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Is your Building Sending Money Down the Drain?

Water is an essential resource for human life, and its supplies are not limitless. Preserving it is essential for the preservation of the environment but also makes financial sense for any business. At Green Building Consulting and Engineering (GBCE) we believe that saving the planet makes business sense and reducing your water bill is one way to do so.

Water scarcity is increasing with climate change, therefore, reducing water consumption is key for ensuring a sustainable future. Saving water starts with water conservation where we would look for strategies to avoid using water in the first place. This can include habits, operational procedures or choosing technologies that do not rely on water in the first place. Secondly, we would look into water efficient strategies. These include choosing fixtures and fittings that save water by design and selecting appliances such as laundry equipment or HVAC which use less water than conventional systems. These fixtures and systems use less water while providing the same comfort (for showers for instance) and performance (for laundry for example) Lastly, we look into water sources and how to minimize our reliance on ecosystems and potable water sources. Here we consider water reuse, water recycling and rainwater harvesting to supply the building's water needs. The responsible use of water and avoiding its waste are the key drivers to water preservation. In this article, we will focus on indoor water reduction.

Replace old fitting technologies with improved ones

As sustainability becomes more of a concern globally, product manufacturers are providing improved technologies which optimize water usage and reduce waste.

Toilet flushing accounts for around 24 percent of all household water use, and is the main contributor of indoor water use according to the American Water Works Association. A regular toilet can use 10 liters per flush whereas a water efficient one would use 4.8 to 3 liters per flush. Having a double flush system is also recommended for saving water.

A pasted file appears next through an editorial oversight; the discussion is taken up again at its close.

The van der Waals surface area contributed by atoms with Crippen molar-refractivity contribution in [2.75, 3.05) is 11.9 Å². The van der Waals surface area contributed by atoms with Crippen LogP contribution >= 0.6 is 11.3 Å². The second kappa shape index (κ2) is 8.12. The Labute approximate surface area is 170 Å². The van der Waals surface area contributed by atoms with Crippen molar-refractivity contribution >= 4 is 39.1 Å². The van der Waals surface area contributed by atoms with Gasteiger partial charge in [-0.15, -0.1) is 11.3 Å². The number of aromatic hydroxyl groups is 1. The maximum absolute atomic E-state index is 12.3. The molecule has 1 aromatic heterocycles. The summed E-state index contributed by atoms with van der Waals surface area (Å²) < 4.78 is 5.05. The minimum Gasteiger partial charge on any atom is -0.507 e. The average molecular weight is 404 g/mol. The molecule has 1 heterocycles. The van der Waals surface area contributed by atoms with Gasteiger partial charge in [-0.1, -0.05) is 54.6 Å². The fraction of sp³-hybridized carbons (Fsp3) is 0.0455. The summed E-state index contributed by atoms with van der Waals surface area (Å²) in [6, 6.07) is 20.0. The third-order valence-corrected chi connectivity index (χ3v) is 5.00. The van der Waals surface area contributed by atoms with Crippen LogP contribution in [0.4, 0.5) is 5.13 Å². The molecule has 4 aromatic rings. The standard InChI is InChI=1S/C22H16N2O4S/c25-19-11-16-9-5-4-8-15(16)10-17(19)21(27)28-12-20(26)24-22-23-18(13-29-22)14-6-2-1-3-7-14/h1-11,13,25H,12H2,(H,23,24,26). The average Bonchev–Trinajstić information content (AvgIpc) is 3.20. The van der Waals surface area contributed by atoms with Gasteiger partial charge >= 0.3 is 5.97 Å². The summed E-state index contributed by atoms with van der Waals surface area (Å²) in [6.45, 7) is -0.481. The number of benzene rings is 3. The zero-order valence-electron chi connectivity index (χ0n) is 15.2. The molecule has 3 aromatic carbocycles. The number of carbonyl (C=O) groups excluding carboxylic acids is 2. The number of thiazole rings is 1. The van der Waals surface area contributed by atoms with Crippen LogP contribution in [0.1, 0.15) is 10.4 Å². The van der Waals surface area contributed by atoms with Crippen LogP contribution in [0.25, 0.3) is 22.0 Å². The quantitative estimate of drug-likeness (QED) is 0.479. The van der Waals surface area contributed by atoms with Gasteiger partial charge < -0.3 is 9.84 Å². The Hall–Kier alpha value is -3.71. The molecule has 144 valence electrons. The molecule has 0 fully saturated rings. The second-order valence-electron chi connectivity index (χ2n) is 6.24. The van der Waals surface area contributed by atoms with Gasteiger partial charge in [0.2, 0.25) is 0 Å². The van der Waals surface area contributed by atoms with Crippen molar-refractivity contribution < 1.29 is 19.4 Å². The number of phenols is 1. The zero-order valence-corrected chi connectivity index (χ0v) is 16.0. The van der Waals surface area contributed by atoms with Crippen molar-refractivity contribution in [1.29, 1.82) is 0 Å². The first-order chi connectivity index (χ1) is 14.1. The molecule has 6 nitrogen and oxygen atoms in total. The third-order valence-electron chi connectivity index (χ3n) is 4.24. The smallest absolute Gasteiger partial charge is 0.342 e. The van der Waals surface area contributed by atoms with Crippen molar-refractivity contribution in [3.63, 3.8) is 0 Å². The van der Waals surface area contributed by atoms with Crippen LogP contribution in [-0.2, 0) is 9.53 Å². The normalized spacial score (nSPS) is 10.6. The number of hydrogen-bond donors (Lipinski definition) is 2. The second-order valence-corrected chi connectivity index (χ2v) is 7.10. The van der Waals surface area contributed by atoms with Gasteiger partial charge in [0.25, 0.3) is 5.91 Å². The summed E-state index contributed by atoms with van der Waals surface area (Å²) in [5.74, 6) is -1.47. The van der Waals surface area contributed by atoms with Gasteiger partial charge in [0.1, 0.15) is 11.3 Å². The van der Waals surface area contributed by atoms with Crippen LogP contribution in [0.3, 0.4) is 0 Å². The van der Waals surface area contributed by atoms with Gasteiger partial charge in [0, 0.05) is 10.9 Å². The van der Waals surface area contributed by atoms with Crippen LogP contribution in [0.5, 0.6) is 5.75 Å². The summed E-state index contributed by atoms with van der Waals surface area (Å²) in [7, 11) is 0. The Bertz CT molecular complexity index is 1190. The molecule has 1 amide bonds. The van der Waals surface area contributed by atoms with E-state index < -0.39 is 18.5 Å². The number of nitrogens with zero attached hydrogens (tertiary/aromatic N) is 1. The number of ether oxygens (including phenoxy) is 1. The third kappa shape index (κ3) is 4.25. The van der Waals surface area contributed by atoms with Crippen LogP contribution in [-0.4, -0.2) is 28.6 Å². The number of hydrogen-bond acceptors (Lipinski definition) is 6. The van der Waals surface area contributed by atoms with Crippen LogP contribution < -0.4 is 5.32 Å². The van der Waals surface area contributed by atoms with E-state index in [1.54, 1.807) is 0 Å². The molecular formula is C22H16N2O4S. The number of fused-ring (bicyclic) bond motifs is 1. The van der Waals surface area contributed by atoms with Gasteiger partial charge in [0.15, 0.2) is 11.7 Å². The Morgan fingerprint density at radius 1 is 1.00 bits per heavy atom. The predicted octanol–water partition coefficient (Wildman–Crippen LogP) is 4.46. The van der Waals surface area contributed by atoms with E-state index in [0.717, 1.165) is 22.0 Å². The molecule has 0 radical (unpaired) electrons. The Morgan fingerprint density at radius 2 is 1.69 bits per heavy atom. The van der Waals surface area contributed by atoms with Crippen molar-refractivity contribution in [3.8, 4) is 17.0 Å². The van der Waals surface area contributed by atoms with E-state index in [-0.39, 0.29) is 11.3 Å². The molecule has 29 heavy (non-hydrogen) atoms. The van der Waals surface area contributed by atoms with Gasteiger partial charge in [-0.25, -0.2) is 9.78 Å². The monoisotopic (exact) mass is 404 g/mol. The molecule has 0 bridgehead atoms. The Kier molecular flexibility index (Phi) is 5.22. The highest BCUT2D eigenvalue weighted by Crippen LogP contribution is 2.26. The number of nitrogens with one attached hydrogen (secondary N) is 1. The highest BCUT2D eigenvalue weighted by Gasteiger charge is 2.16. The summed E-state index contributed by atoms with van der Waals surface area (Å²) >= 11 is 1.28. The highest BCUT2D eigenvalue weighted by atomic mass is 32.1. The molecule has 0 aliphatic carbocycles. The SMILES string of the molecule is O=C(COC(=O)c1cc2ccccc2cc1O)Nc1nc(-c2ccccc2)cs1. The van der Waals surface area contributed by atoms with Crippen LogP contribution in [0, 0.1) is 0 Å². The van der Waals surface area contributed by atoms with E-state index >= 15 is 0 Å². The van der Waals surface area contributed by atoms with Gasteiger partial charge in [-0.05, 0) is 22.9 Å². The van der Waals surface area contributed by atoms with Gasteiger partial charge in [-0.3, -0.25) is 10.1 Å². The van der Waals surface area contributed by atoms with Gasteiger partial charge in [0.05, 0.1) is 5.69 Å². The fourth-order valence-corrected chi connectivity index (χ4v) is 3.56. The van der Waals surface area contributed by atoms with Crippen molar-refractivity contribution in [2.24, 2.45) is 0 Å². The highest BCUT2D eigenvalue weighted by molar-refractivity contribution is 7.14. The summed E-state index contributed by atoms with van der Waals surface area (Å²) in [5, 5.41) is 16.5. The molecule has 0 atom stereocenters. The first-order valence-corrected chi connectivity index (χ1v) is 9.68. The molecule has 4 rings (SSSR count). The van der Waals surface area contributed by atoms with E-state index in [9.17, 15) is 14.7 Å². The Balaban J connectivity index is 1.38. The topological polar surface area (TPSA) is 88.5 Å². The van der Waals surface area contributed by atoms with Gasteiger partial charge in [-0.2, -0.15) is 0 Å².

Standard shower heads use approximately 9 liters per minute at 550 kPa. Improved shower heads use between 5.6 and 7.5 liters per minute. According to the EPA: “If every home in the US replaced existing shower heads with ‘WaterSense’ labeled models, we could save more than 260 billion gallons of water and nearly $5.4 billion in water and energy costs across the country annually!” (WaterSense fittings limit water consumption to 7.5 liters per minute).

Faucets and Aerator

In modern green buildings faucets are also more water efficient, they are often equipped with aerators. This small device, screwed at the tip of the faucet, creates a non-splashing stream; a mixture of water and air, therefore reducing the amount of water used. Older less efficient faucets use around 10 liters per minute at 415 kPa whereas modern and water saving faucets use between 5.6 to 3.7 liters per minute.

According to the USGBC buildings can earn up to 7 LEED points in the ‘Water Efficiency’ category for ‘Indoor Water Use Reduction’. The credit is intended “to minimize indoor demand for water through high-efficiency fixtures and fittings”.

To learn more about the LEED credits available for Indoor Water Use Reduction visit the ‘Indoor Water Use Reduction’ credits page for more information.


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